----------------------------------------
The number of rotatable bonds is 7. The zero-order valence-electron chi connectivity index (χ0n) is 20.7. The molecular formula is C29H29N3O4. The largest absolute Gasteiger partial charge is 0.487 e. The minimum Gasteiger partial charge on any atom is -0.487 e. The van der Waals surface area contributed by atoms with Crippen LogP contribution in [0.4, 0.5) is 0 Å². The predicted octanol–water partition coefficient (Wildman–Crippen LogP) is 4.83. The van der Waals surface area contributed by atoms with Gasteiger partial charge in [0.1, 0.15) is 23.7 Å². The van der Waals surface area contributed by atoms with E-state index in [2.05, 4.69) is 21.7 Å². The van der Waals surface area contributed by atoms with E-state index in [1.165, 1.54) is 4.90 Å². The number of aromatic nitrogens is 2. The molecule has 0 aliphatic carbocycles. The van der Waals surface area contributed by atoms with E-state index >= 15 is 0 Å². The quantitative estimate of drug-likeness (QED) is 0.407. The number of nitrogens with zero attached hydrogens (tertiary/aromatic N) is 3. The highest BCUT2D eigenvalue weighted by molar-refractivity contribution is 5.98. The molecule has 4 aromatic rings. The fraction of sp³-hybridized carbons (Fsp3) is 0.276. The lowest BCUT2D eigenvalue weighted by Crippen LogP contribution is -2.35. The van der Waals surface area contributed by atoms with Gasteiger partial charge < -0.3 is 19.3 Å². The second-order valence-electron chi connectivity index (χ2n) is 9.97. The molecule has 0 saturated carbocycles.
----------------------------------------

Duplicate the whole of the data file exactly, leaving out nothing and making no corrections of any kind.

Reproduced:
The number of rotatable bonds is 7. The zero-order valence-electron chi connectivity index (χ0n) is 20.7. The molecular formula is C29H29N3O4. The largest absolute Gasteiger partial charge is 0.487 e. The minimum Gasteiger partial charge on any atom is -0.487 e. The van der Waals surface area contributed by atoms with Crippen LogP contribution in [0.4, 0.5) is 0 Å². The predicted octanol–water partition coefficient (Wildman–Crippen LogP) is 4.83. The van der Waals surface area contributed by atoms with Gasteiger partial charge in [0.1, 0.15) is 23.7 Å². The van der Waals surface area contributed by atoms with E-state index in [2.05, 4.69) is 21.7 Å². The van der Waals surface area contributed by atoms with E-state index in [1.165, 1.54) is 4.90 Å². The number of aromatic nitrogens is 2. The molecule has 0 aliphatic carbocycles. The van der Waals surface area contributed by atoms with E-state index >= 15 is 0 Å². The quantitative estimate of drug-likeness (QED) is 0.407. The number of nitrogens with zero attached hydrogens (tertiary/aromatic N) is 3. The highest BCUT2D eigenvalue weighted by molar-refractivity contribution is 5.98. The molecule has 4 aromatic rings. The fraction of sp³-hybridized carbons (Fsp3) is 0.276. The lowest BCUT2D eigenvalue weighted by Crippen LogP contribution is -2.35. The van der Waals surface area contributed by atoms with Gasteiger partial charge < -0.3 is 19.3 Å². The second-order valence-electron chi connectivity index (χ2n) is 9.97. The molecule has 0 saturated carbocycles.